PSAT - first cut for National Merit Scholarship

<p>My d received notification today that she made the first cut for NMS.</p>

<p>The letter indicates that she can have her PSAT scores sent to two schools.</p>

<p>Will sending her scores to schools she has already visited buy her anything?</p>

<p>Her top schools thus far are Mount Holyoke and Wesleyan.</p>

<p>Congratulations to your d! :) I think the initial "expression of interest" or whatever it's called nowadays tips a school off to the fact that the high-scoring student is seriously looking at it. A student can visit scores of schools, but can only notify two of interest via NM. I'd suggest sending the notification to the two schools on the list that appear (or are thought) to weight interest most heavily. You can check the common data set for whether the school considers interest as an admission criterion.</p>

<p>Even if a school is your d's current favorite, if it doesn't consider interest, there's no point in sending these scores there. By the time apps are in, every school on her list will see that your d is commended or a semi-finalist.</p>

<p>At this point, naming the two schools really doesn't mean much as it will probably just get her on the schools' mailing lists. Neither Mt. Holyoke nor Wesleyan offer National Merit scholarships so it's not likely to "buy her anything" at those specific schools, unless they are schools that track a student's interest and consider that interest during the admissions decision..</p>

<p>So how do we determine which schools consider "expression of interest"?</p>

<p>Is this one of the categories shown for schools at the Common App web site?</p>

<p>worried_mom: that's what I thought, but my d wants to send the scores to those two schools because she likes them best!</p>

<p>Does the collegeboard web site include "interest" in its factors considered area for schools?</p>

<p>Check each school's Common Data Set. Under "relative importance of each of the following academic or non-academic factors," you'll see the weight each school assigns to factors such as GPA, curriculum, talent, interest, etc. As an example, here's the most recent W & M CDS:
<a href=""&gt;;/a> (Look at page 2, question C7.)</p>

<p>You can also get an idea of what schools track interest by reading each school's CC forum, or asking on the Parent's Forum. Your high school's GC may know about some schools, and adcoms often will mention how their college views interest during an info session.</p>

<p>Ask the colleges if they give goodies (you can do this anonymously!). Rice gives free apps for many reasons, one of which is sending one of your first-cut scores to them.</p>

<p>for what it's worth, when I qualified for National Merit a few years ago, Wesleyan (where I attend) was one of the two schools I "notified." I got a letter from the Dean of Admission a few weeks later thanking me for my interest in Wesleyan and encouraging me to visit campus. can't hurt to send the scores to Wesleyan...</p>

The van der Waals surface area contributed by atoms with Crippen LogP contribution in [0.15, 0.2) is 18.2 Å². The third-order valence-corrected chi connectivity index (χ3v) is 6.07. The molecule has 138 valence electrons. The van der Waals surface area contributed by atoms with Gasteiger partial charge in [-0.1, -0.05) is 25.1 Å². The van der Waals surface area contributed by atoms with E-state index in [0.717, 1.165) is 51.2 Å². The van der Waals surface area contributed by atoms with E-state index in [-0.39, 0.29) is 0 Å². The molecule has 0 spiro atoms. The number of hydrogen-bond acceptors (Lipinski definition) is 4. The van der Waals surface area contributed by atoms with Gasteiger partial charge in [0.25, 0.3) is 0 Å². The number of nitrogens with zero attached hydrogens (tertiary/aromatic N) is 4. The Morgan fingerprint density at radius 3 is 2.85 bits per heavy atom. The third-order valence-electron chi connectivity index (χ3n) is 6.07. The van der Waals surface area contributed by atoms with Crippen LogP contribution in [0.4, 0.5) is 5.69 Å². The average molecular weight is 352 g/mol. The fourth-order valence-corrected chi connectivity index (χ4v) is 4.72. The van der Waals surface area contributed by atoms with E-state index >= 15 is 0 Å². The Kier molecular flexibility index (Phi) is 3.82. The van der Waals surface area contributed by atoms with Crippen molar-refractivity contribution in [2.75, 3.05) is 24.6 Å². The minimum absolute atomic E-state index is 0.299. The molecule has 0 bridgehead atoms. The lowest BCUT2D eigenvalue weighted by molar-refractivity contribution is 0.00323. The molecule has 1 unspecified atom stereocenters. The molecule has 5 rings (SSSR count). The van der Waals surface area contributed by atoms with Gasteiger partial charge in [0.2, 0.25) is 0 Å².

<p>Hmm, very interesting smartalic.</p>

<p>I checked Wesleyan's Common Data Set and they do not consider level of interest, but perhaps sending the scores is counted in a different way.</p>

<p>Mount Holyoke does consider level of interest, but does not consider it important.</p>

<p>S2 got a 203 so he will not make the semi finalist cut off. He is worried that if he sends his scores to his top 2 choices they will look unfavorably at his low score. So many decisions......</p>

<p>Kajon, that is what I am wondering too - won't they just look at the SAT scores and not really care one way or the other if they receive the PSAT?</p>

<p>I'm not sure they see the actual score. can anyone confirm this?</p>

<p>The letter says</p>

CPRS [College Plans Reporting Service] will provide your name, home address, high school name and address, 2009 PSAT/NMSQT scores and tentative college major and career choice to the two colleges you name.


<p>thank you. I don't see how a lower score on the PSAT could adversely affect anything, though.</p>

<p>I don't think which schools you send to makes much of a difference but of course doesn't hurt; there are other ways to indicate interest (and I am sure MHC and Wesleyan appreciate interest to matter what the CDS indicates). In any case, all schools your D applies to will know that she is at least a Commended Scholar or Semifinalist, Finalist, or whatever, which is of course a nice distinction to be able to put on one's application.</p>

<p>We are in the same boat as Kajon - son got the letter yesterday, but score is not high enough to be a semifinalist. I am sure he will be commended and not NMF.</p>

<p>I was also wondering last night if it would make a difference where we sent the scores. Should we send it to someplace he is already visited and is interested in (like Vanderbilt)? Or should he send it to some place like USC where he is interested, but will not be able to visit (and they give out a lot of scholarships)?</p>

<p>Personally I would send it to a school which is most likely to award a scholarship based on some kind of NM status.</p>

<p>^^^ That's what I was thinking too. But I don't think there are scholarships for Commeneded. But I know that USC gives out a fair amount of scholarships, even to non NMF as well as many to NMF. Would your advice still apply in this case?</p>

<p>Well, of course I don't actually have any experience with this, which is why I started the thread. :)</p>

<p>But it seems reporting scores to schools that give scholarships for good test scores is more likely to have benefit than sending scores to schools that don't generally give merit scholarships (or, if they do, where scores don't play much of a role).</p>

<p>fendrock, does the letter come via mail to your house, or did they give it to him at school?</p>